“I would like to accompany you to my home and show you where I live,” announced Bartolomeo, my dreamy Italian boyfriend.
Because homes are so expensive in Italy, they are usually passed down from generation to generation. This is why so many Italians live with their parents throughout their adult years. Homes then become part of the history of the family; not just a place to live. Many homes in Italy are older than America itself. Italians appreciate what they have and they take care of it the best way they can. The home, no matter how grand or how humble is a source of pride.
After an almost 20 minute car ride into the hills of Tuscany, Bartolomeo opened the iron gates to his family home, and pulled his car under a flower encrusted gazebo. Typical terracotta pots of varying sizes full of colorful flowers were scattered about the front patio. After opening the front door, (wrought Iron and glass of course) a gauzy orange-colored curtain greeted us. The curtain, no doubt, was used to keep the hungry bugs out and let the cool air in.
The inside of his home was in the typical Tuscan Farmhouse style. A large stone staircase with wrought iron handrails on either side greeted us. To the left was the door to the kitchen. The kitchen was quite big with wood-beamed ceilings; a marble-topped farmhouse table; and a wood-burning oven that is still used for cooking in the winter. The floors throughout the house were lined with terracotta tiles and antique pieces of furniture flanked many of the room’s walls.
At the completion of my tour Bartolomeo brought me back to the kitchen and started boiling some water. By this time it was late, after 9:30 at night and I was not expecting dinner. I sat at the farmhouse table in the center of the room while he weighed some pasta in an antique scale, and salted the water. We made small talk, he with his broken English and me with my non-existent Italian, while the water came to a boil.
When the pasta was completed Bartolomeo motioned for me to follow him into a room I had not seen earlier. After walking into the seemingly dim-lit room a dining room table, dressed with perfect simplicity, was revealed. The table, lined with a classic white linen table cloth that had delicate blue-thread detailing, displayed a bottle of red wine; two wine glasses; two small water glasses; two forks; and at least 20 glowing tea light candles. A larger vanilla scented votive candle anchored the center of the table.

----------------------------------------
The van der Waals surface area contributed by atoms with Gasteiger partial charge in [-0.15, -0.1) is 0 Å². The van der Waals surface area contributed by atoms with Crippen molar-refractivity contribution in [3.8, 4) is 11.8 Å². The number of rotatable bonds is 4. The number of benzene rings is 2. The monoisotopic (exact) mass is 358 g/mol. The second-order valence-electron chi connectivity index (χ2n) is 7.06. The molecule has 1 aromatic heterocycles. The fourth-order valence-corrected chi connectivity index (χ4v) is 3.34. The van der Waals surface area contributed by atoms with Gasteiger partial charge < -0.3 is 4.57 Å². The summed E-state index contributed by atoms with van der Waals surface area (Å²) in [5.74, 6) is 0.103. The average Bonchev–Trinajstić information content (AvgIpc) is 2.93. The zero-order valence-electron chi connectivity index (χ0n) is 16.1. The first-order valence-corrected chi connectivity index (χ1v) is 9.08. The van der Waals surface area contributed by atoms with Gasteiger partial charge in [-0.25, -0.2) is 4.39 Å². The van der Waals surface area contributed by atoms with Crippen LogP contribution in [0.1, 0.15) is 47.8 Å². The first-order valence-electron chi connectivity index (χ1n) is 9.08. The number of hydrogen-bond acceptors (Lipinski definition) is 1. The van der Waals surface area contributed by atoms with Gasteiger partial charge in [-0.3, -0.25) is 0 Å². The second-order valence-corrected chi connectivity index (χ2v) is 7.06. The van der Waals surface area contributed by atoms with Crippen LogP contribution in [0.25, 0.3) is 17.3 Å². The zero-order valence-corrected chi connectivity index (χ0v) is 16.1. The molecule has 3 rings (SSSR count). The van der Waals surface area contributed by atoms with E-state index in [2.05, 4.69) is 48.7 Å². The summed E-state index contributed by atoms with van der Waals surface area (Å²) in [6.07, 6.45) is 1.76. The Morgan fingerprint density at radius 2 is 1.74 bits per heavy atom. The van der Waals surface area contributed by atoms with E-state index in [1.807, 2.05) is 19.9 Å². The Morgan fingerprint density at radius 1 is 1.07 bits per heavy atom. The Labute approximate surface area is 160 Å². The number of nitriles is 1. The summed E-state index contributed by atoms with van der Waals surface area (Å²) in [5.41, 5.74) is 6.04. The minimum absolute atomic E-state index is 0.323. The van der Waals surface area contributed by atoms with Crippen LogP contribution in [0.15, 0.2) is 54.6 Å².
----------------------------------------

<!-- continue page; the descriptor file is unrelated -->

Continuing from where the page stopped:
“Wow,” I thought to myself, “I wasn’t expecting this.” I turned to Bartolomeo with a somewhat confused look. His face showed a small but proud smile.
He opened and poured the wine, first for me and then for him, and then left the room only for a second to bring in a carafe of water and the bowls of pasta. He grated parmesan cheese on both bowls and sat down to toast the meal.
“Oh, I forgot something!” He said, as he popped out of his chair and squatted down at the TV cabinet that sat in the corner of the room. A few seconds later he pulled out a record, placed the needle on the vinyl and sat back down.
“Do you know Louis Armstrong?” he asked.
“Louie Armstrong? Umm yes, of course I know Louie Armstrong. How do YOU know Louie Armstrong?” I say in response.
“C’mon” he replies with his beautiful deep voice and Italian accent. “My father and I listen to these all the time.” He points up to reveal hundreds of records sitting on a shelf that lines the top of the dining room wall.
“Oh my god,” I think to myself, “How does a man with so few years have this much depth? How did I get so lucky?”
I can’t help it. A huge smile spreads across my face; my head tilts a little to the left; and my eyes move to a dream-filled gaze… you know the gaze little girls get when they imagine the man of their dreams. As I sat there starry-eyed thinking what a wonderful night this turned out to be Bartolomeo cupped the side of my face with his hand and pulled me to meet his perfectly full lips.
We made a toast, and started to eat. The pasta was simple, shaped like spaghetti but with a hole in the middle of the tube. It was served plain, with just a little salt and parmesan cheese. Dinner was good, but it was late and I could barely finish what he served me, so I offered him what I had left. He ate it while we talked for a few more minutes and then he announced he had to get the secondi.
“There’s a second course?” I ask in surprise.
“Of course” he replies.
Bartolomeo arrived back to the dining room with a full plate of cantaloupe wrapped in prosciutto. I didn’t even have to ask. I knew he prepared it himself. It was delicious and the combination of salty ham and perfectly chilled melon was a refreshing relief from the sticky night air.
When he left the table a final time I was not surprised when he returned with 2 small glass bowls of Tiramisu which he prepared himself that day. He used the same recipe he uses at the restaurant in which he works (a personal favorite of mine) with the exception, he admitted, of using different ladyfingers because he didn’t have the ones they used in the restaurant. Different ladyfingers or not, the dessert was amazing. Again a huge smile came to my face and true joy filled my heart.
“Thank you for this evening,” I say to him.
“Prego” he replies to accept my appreciation, but I know he does not really understand the full extent of it.
How could he? How could he know that a simple dinner together in his home or that any of the little things he’s done for me over these last 4 months have not only provided me with fantastic memories, but have helped me open myself up again, to trust again, and in some ways has restored my faith in men?
He couldn’t know of course, but I’m sure the smile I have on my face every time we are together provides some insight to him that I am happy and he is a part of that happiness.